Today’s selection: Assault Girls (2009, dir. Mamoru Oshii)
Available from: Well Go
Reposting an old review:
Pretentious, beautiful, action-packed, allegorical, confusing, nerdy, imaginative, and tedious: This must be a Mamoru Oshii film. Assault Girls is a feature length follow up to Oshii’s Assault Girl 2 segment of the anthology Kill, which I assume was a follow up to another short, based on the title. Assault Girls also ties in to Oshii’s 2001 movie Avalon, which itself has been accused of tying in with the Kerberos Saga (which wouldn’t surprise me) or even Ghost in the Shell (which I sort of doubt, since Oshii didn’t actually create that one). On one hand, it’s fun when an auteur weaves an expansive universe across multiple media platforms and each informs on the next; on the other hand, it can be frustrating to track down all the pieces. Heck, the Fast Food Grifter characters can be traced back to Urusei Yatsura!
The film is set entirely in the MMORPG world of Avalon F, a sequel to the original Avalon, which we’re told in the opening 8-minute long monologue that narrates more abstrusely than a graduate-level physics textbook (trust me, I know). We enter the world, and meet our three Assault Girls, Gray, Lucifer, and Colonel, and Assault Boy, Jäger (evidently, it’s much easier to get short handles in the future, since nobody’s named something like “GrayIsAwesome2009bbq”), all high-level players in this virtual reality game. They form a party to kill a sandwhale, for which they’ll get about pi*10^20 experience points, and that’s literally the entire plot.
The film is split (rather arbitrarily) into chapters, each of which says something cryptic about the nature of God and the nature of the player. I guess that means that online gaming has replaced churches, and people now worship the mods, since the disembodied voice of the game master continuously interrupts the players, telling them what to do. In fact, most of the movie is in English (remember how Avalon was in Polish?) and the one time the characters slip into speaking Japanese, the game master butts in to chew them out. The players are all native Japanese speakers, garbled through breathing apparatuses, so thankfully the Blu-ray includes a subtitle track for their Engurish.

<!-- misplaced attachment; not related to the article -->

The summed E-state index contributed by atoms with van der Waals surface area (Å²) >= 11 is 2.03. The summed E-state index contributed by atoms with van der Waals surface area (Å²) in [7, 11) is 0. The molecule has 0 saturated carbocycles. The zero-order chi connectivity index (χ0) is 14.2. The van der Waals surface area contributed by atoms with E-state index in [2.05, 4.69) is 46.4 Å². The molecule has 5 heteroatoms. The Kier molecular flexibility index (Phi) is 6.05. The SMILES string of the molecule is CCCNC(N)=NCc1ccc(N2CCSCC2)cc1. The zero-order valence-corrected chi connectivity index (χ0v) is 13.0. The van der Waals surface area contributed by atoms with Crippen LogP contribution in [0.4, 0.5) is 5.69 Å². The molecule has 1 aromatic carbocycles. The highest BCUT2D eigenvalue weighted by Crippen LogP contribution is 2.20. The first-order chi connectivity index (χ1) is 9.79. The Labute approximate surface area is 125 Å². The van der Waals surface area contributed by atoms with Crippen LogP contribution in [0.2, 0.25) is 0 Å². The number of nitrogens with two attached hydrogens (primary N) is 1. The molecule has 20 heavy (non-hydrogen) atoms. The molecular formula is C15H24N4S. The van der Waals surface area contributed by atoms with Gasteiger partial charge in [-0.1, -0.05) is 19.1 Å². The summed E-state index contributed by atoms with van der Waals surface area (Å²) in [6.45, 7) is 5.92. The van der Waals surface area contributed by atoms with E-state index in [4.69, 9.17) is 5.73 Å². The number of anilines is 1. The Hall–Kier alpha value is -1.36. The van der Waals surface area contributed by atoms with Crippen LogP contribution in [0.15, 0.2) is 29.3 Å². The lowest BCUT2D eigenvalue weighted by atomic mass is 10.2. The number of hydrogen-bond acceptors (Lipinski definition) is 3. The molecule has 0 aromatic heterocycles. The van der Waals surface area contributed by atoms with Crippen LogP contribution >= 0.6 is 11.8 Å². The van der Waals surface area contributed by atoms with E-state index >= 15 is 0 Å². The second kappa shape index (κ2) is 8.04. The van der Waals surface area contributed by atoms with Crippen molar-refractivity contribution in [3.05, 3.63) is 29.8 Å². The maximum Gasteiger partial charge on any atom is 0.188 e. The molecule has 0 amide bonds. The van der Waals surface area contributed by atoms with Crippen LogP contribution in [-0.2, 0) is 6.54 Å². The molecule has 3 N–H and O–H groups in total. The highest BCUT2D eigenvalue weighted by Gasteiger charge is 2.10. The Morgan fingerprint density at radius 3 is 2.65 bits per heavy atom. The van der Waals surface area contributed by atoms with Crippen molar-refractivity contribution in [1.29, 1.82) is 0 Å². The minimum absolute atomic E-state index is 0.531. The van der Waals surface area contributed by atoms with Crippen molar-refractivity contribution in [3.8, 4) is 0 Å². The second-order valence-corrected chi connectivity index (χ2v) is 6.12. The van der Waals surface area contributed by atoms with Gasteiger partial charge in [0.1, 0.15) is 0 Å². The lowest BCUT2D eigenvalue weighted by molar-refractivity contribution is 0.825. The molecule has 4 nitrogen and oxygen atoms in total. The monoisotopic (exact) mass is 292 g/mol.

Typical for Oshii, there are a lot of badass mechanical designs, gorgeous cinematography, and inventive special effects. Also typically for him, it fluctuates between moving at a breakneck pace and the pace of something with a broken neck. For every aerial battle launching an offensive against a leviathan sandwhale, we see a long close-up of the characters playing with a snail, the very personification of something slow and dragging. There are long, panning shots across the landscape, which depending on your personal preference, could be either mesmerizing or a good time to use the bathroom. As such, I have to give the movie a frustrated hearty recommendation, especially for those who know what they’re getting into.